Monthly Archives: May 2008

Darwin’s “Voyage of the Beagle” Reviewed

WE FOUND AN EXCELLENT article in the Wall Street Journal titled Darwin’s Joyful Journey of Discovery, written by Steve Jones, professor of genetics at University College, London. Jones reminds us:

Next year is Darwin year: the bicentennial of the great man’s birth and the 150th anniversary of “The Origin of Species.”

But Jones isn’t writing about that book, nor Darwin’s other famous work, “Descent of Man.” Jones’ article is about Darwin’s equally well-known but lesser-read book:

“The Voyage of the Beagle,” in contrast, sings. Its language is that of a young man intoxicated by the tropics (“To a person fond of natural history, such a day as this brings with it a deeper pleasure than he can ever hope to experience again”) and careless of the risks (“Upon landing I found that I was to a certain degree a prisoner . . . a traveller has no protection beside his fire-arms”). The youthful Darwin was a master of unadorned English. He took with him more than geology textbooks: “Milton’s Paradise Lost had been my chief favourite, and in my excursions during the voyage of the Beagle, when I could take only a single small volume, I always chose Milton.”

This is an excellent article about an excellent book. Even if you haven’t yet read Darwin’s other work, Jones is likely to seduce you into reading “The Voyage of the Beagle.”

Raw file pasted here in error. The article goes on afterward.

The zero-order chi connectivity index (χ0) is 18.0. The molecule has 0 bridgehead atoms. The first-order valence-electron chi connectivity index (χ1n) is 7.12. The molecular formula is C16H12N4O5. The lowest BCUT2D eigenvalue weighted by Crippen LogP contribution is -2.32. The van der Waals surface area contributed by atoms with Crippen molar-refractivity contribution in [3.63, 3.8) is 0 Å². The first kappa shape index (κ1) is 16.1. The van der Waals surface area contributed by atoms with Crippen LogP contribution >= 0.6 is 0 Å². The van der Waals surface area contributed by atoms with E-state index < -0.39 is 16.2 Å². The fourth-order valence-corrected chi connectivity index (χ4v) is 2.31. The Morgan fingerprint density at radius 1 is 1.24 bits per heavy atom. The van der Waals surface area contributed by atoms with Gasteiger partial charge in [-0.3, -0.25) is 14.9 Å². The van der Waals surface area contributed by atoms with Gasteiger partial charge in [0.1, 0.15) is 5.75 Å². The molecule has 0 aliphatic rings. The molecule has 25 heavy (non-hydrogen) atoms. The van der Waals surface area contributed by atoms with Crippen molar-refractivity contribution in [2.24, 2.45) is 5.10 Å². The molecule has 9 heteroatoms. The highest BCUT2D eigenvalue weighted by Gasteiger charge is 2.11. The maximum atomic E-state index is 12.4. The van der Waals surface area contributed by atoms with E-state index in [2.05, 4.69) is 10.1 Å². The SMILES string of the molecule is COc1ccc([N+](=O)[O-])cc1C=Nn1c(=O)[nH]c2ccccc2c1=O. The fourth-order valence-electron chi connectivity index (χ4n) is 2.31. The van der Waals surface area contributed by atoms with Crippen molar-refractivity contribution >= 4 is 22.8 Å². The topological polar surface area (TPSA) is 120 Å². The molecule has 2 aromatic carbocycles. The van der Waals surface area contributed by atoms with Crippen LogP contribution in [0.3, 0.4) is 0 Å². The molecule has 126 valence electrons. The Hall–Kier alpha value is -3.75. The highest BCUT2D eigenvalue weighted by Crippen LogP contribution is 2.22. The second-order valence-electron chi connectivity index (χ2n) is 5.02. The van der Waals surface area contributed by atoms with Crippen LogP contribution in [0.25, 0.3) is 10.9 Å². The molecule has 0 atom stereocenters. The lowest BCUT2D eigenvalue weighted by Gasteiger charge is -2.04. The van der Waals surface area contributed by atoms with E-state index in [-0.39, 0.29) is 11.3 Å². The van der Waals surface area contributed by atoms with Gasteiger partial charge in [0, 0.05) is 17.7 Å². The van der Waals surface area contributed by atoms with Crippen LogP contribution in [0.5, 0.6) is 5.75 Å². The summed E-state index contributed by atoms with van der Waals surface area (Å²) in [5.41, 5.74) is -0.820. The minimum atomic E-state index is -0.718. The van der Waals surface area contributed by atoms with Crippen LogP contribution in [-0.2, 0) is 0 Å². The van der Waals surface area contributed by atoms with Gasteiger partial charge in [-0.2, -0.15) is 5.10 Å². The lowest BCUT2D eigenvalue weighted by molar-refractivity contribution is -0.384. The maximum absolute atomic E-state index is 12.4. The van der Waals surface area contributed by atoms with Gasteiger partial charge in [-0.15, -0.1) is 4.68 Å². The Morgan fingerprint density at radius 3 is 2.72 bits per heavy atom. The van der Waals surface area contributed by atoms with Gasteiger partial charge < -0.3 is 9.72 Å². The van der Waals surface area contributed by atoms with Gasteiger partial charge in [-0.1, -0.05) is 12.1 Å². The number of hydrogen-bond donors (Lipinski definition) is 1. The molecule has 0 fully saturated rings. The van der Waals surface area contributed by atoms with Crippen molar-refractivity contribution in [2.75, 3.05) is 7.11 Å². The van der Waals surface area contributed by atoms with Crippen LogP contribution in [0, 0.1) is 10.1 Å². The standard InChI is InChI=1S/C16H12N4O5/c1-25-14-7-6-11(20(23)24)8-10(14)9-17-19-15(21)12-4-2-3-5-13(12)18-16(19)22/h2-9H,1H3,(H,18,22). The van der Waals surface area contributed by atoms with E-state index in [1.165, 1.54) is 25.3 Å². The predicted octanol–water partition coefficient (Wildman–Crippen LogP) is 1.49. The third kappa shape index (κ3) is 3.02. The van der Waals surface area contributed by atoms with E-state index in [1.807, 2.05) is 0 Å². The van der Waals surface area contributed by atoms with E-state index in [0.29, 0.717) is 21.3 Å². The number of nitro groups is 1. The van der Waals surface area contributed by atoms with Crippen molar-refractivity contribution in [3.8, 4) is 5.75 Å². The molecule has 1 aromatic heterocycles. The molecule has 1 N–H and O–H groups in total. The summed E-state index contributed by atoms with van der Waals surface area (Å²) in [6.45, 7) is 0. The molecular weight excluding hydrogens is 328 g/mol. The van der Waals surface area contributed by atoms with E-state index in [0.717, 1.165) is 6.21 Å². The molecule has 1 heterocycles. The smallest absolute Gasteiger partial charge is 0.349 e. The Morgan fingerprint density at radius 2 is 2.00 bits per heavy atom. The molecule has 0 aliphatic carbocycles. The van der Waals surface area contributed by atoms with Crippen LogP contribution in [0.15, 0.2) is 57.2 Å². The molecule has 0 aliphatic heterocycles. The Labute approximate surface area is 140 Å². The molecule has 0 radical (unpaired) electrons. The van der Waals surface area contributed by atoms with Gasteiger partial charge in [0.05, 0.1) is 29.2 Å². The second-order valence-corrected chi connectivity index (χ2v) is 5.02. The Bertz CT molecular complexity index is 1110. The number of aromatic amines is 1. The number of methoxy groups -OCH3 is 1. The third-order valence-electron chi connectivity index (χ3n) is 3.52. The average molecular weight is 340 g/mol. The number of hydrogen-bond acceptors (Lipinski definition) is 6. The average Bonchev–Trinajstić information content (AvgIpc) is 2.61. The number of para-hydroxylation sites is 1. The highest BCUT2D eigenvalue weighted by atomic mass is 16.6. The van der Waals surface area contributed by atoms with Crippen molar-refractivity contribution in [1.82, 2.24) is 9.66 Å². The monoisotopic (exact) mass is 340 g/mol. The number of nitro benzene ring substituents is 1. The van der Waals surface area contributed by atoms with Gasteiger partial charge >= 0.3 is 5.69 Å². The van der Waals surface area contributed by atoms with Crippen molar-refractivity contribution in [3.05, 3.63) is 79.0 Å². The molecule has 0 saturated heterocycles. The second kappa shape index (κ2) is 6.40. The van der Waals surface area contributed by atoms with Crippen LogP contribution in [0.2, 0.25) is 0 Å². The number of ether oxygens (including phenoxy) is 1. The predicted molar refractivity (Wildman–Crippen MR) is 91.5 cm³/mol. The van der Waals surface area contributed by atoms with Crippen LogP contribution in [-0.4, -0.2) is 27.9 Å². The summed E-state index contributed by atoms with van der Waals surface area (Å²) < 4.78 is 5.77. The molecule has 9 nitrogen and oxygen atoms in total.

Darwin spent only five weeks of the five-year adventure in the Galapagos, with just half that time on visits to islands. He scarcely noticed the finches and lumped their corpses together into a jumbled mass. In fact, the local tortoises were more important. … In those lumbering creatures, Darwin saw, without realizing it at the time, his first hint of evolution, for animals from James were subtly distinct from those on Indefatigable and Albemarle nearby. In a rare conjunction of taxonomy with gastronomy, he noted that the James specimens were “rounder, blacker, and had a better taste when cooked” — which at the time seemed little more than a curiosity but was in fact his introduction to the biology of change.

It’s impressive when a reviewer can write “In a rare conjunction of taxonomy with gastronomy,” and more importantly, it indicates that the subject of such a review is well worth our attention.

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More on the Louisiana Creationism Bill

From the Shreveport Times we have Alan Leshner: ‘Academic freedom’ bill dangerous distraction, a letter written by Dr. Alan I. Leshner, CEO of the American Association for the Advancement of Science (AAAS), with 262 affiliated societies and academies of science, serving 10 million individuals. They publish Science, which has the largest paid circulation of any peer-reviewed general science journal in the world, with an estimated total readership of one million.

This is the second time Dr. Leshner has written about the situation in Louisiana. We wrote about the earlier occasion here: Louisiana creationism bill — heating up.

Here are some excerpts from Dr. Leshner’s latest letter (emphasis supplied):

… it is alarming that the Louisiana Senate and a key House committee have passed a bill that would undermine science instruction in public schools, despite strong opposition from scientists, teachers and others. Sponsored by Sen. Ben Nevers, the “academic freedom” bill would give educators license to question, on nonscientific grounds, core scientific facts like evolution.